This analogy doesn't work. It's not Goldman who 'claimed' this security was "AAA", it's the rating agencies who make that call. And they labeled it "AAA" because it was "AAA". What is the definition of "AAA" in this context? Answer: a security that rating agency models label "AAA". (It is unlike '99% pure' in that the latter is an objective, quantifiable metric that exists independently; "AAA" is not, it is a made-up label slapped on securities by rating agencies.)

If you say Goldman probably optimized the security to be the worst security it could cook up and still surpass the "AAA" hurdle, well duh, but that's not fraud. If you think the rating models creating the "AAA" label were flawed, I'd be the first to agree. But this all just takes us back to my point: it is truly dumb to price a security 'based on the rating' and no one should ever do so. Goldman found someone dumb enough to do so, I guess, but I don't know what I'm supposed to take away from that observation, other than, dumb buyer.

Anonymous said...

Listen to NPR or watch PBS. They are drawing huge "sponsorship" from the biggest of the right wing think tanks. They admit it.

Koch family foundation, Ford foundation, Macarthur foundation.

All of those tax deductible "donations" have now allowed them to turn "public" media into private, advertiser sponsored media. At the same time some of these same groups are lobbying to remove what little public funding remains.

Public Media indeed. The first taste is free, but the second will cost you.

Anonymous said...

Complete BS-

"on-air rant that was the impetus for a movement, and trying to report on a movement that you're actively involved in."

Like Glen Beck's Rally? But he's not news? Neither was the opera progammer.

How about the playboy piece that "disappeared" at the start of the tea party? Astroturf.

http://www.ritholtz.com/blog/2009/02/rick-santellis-faux-rant/

James B. Shearer said...

... It's not Goldman who 'claimed' this security was "AAA", it's the rating agencies who make that call. ...

Goldman paid for the rating. They knew it was misleading. They attached it to the security. Sounds wrong to me.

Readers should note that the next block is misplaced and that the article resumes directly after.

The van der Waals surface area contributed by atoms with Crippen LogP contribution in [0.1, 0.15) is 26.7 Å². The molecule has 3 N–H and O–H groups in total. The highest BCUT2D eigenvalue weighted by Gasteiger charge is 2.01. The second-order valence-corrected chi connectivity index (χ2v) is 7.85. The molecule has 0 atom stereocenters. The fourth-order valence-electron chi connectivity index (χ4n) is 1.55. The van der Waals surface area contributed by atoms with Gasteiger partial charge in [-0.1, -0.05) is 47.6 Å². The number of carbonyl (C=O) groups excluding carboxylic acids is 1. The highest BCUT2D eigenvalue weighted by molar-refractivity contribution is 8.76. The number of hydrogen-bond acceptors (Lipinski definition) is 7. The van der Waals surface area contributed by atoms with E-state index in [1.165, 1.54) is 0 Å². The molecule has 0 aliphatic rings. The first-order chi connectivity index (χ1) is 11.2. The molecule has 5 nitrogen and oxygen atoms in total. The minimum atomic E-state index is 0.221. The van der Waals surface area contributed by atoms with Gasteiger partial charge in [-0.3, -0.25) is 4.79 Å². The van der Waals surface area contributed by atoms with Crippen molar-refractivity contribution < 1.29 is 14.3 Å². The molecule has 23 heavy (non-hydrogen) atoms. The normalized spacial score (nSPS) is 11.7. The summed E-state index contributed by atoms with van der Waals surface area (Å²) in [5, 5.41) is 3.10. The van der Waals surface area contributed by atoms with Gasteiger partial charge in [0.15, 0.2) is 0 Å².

rwcg said...

They knew it [the rating] was misleading. They attached it to the security.

This is basically just two incorrect statements in a row. First, issuers don't 'attach' a rating to a security. There are things called rating agencies that do that. If you have a problem with their output your beef is with them. Second, on the idea that the rating was 'misleading', I don't know what that means. If Moody's (or whoever) rated this security 'AAA', that's because it met their 'AAA' criteria, no more no less. What's 'misleading' about that exactly?

All this gets you to (at most) is back to the point I already made: pricing and bidding on a security based on its 'rating' is stupid.

Random Blowhard said...

ABACUS may be legal but would you be willing to do business with a financial institution that uses the "Greater Fool Theory" to monetise "shitty deals" at it's clients expense?

Expecially considering Goldman is TBTF and as such has NO incentive to act ethically or even within the law.

After all, TBTF means you get the bill when my luck goes stale (or the court ruling goes against me).

General disclaimer

The content contained in this blog represents the opinions of Mr. Hempton. Mr. Hempton may hold either long or short positions in securities of various companies discussed in the blog based upon Mr. Hempton's recommendations. The commentary in this blog in no way constitutes a solicitation of business or investment advice. In fact, it should not be relied upon in making investment decisions, ever. It is intended solely for the entertainment of the reader, and the author.  In particular this blog is not directed for investment purposes at US Persons.